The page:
Irish Mythology and Ancient Gaul

Bran mac Febal and Diana Nemetona

1st century BC—4th century AD | 12th century—present, Irish folklore

Bran mac Febal became enraptured by beautiful music that came from a silver bough filled with white apple-blossom that had mysteriously appeared outside his fortress.

Diana Nemetona, or Diana of the Sacred Grove, holding an apple bough in Roman Gaul, conforms to the classical goddess Diana or Vesta, who, in her statues, also carries an apple bough in one hand.

Diana of the Wood, or Diana Nemorensis, was a Roman deity, inhabiting a sacred wood on the mountain shore of Lake Nemi, near the Roman town of Aricia. The Romans liked to equate the gods that they found in Gaul with their own equivalents. So given that Diana Nemetona in Gaul was probably a Romanised Celtic goddess, and regarding the image of this goddess holding an apple bough and that: The connexion of the apple-tree with immortality is ancient and widespread in Europe, here is a particularly fascinating feature of an ancient Irish tale called the Voyage of Bran:

Bran mac Febal becomes enraptured by beautiful music that seems to be coming from a silver bough filled with white apple-blossom that has mysteriously appeared outside his fortress. Bran takes this wonderful bough past his gatekeepers and into the hall. A little while later, a woman appears inside his fortress without any warning or announcement, as if by magic, and sings to him. It is, she says, a branch from a distant land, from an apple tree on a distant isle, an ancient tree that grows in a land without pain, without illness, without sadness, without disability.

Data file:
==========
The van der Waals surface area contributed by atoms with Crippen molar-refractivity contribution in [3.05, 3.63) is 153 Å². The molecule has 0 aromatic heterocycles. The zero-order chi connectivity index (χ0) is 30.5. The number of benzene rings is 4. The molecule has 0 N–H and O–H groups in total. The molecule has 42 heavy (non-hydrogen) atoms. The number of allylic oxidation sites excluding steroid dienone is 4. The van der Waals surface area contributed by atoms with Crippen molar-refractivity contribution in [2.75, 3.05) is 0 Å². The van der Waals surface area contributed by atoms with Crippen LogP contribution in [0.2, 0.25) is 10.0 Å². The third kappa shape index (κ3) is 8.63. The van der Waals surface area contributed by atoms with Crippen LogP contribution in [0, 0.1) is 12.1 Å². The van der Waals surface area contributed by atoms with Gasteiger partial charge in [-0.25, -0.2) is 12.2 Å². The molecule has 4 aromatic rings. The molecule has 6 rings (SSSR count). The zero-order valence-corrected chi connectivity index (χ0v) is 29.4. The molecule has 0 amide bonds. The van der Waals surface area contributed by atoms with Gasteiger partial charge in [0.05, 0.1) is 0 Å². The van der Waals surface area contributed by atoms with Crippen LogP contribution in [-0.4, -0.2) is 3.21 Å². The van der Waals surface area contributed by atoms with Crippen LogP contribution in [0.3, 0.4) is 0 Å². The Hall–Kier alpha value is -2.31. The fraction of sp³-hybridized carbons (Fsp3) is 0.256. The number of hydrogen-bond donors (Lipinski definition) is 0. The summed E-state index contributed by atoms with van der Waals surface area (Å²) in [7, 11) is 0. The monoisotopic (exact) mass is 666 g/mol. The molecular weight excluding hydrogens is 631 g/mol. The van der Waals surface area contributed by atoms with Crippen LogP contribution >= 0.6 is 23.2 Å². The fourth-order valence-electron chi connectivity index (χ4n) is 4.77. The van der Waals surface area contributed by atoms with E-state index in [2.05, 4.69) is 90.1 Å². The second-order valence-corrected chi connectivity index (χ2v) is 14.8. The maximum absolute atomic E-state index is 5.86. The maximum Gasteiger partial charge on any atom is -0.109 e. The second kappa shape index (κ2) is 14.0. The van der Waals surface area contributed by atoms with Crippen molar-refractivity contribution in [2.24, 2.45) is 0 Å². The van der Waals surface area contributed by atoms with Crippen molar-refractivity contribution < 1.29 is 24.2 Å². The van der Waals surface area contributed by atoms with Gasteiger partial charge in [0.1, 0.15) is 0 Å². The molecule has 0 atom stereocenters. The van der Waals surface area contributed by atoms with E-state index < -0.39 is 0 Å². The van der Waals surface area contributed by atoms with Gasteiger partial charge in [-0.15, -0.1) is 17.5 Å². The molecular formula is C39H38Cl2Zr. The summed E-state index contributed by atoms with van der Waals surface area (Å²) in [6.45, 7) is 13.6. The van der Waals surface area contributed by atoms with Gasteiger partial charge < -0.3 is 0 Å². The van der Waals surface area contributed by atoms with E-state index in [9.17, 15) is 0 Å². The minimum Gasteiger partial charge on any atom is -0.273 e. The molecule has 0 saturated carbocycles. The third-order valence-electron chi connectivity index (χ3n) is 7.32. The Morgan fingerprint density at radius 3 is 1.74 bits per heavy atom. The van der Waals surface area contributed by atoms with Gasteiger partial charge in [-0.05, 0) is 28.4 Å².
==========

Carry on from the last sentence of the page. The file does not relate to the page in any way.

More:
Shortly afterwards, and under her instructions, Bran sets sail with his companions and arrives after many adventures at an Isle of Women. Spending only a year on this island, he insists at last upon returning and arrives back in Ireland to find that hundreds of years have passed since he set out.

Apples and Diana Nemetona retold from: Graves, Robert, 1961. The White Goddess: A Historical Grammer of Poetic Myth. Faber and Faber, London. Chapter XIV. The Roebuck in the Thicket, pp 245–58 in the 1961 edition, reprinted 1990.

Story of Bran recounted from: Gregory, Lady A., 1904. Gods and Fighting Men: The Story of the Tuatha de Danaan and of the Fianna of Ireland, Arranged and put into English by Lady Gregory. John Murray, London. Reprinted, 1998. Irish Myths and Legends. Running Press Book Publishers, Philadelphia, USA. Part One: The Gods. Book IV: The Ever-living Living Ones. Chapter 10: [Manannan's] Call to Bran, pp 119–23.

Apples and pomegranates

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Tuatha de Danaan - Wikipedia

Voyage of Bran - Wikipedia

Nemetona - Wikipedia

Diana Nemorensis - Wikipedia

The Voyage of Bran, Son of Febal, to the Land of the Living, Kuno Meyer, 1890. Translated into English from Old Irish:

Gods and Fighting Men – ancient tales of Ireland put into English by Lady Augusta Gregory. 1904. Project Gutenberg.